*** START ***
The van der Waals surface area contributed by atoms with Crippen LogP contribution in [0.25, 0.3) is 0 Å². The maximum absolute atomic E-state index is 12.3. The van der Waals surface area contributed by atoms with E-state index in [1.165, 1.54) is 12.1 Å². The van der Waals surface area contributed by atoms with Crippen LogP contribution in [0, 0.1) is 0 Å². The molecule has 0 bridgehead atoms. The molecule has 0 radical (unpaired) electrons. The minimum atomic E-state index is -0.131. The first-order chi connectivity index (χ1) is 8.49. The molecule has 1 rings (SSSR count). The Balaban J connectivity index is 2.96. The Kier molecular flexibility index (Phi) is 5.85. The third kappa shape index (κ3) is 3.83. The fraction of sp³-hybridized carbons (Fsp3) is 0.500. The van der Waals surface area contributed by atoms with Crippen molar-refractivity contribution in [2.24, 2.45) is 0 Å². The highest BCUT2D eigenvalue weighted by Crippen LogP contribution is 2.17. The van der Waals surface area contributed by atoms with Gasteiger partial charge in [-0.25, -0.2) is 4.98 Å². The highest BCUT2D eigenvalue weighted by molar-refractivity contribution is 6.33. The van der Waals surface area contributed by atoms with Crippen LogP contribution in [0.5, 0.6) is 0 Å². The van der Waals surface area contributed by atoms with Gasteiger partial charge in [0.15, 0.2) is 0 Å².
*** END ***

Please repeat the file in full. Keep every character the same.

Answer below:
The van der Waals surface area contributed by atoms with Crippen LogP contribution in [0.25, 0.3) is 0 Å². The maximum absolute atomic E-state index is 12.3. The van der Waals surface area contributed by atoms with E-state index in [1.165, 1.54) is 12.1 Å². The van der Waals surface area contributed by atoms with Crippen LogP contribution in [0, 0.1) is 0 Å². The molecule has 0 bridgehead atoms. The molecule has 0 radical (unpaired) electrons. The minimum atomic E-state index is -0.131. The first-order chi connectivity index (χ1) is 8.49. The molecule has 1 rings (SSSR count). The Balaban J connectivity index is 2.96. The Kier molecular flexibility index (Phi) is 5.85. The third kappa shape index (κ3) is 3.83. The fraction of sp³-hybridized carbons (Fsp3) is 0.500. The van der Waals surface area contributed by atoms with Crippen molar-refractivity contribution in [2.24, 2.45) is 0 Å². The highest BCUT2D eigenvalue weighted by Crippen LogP contribution is 2.17. The van der Waals surface area contributed by atoms with Gasteiger partial charge in [-0.25, -0.2) is 4.98 Å². The highest BCUT2D eigenvalue weighted by molar-refractivity contribution is 6.33. The van der Waals surface area contributed by atoms with Crippen LogP contribution in [0.5, 0.6) is 0 Å². The van der Waals surface area contributed by atoms with Gasteiger partial charge in [0.15, 0.2) is 0 Å².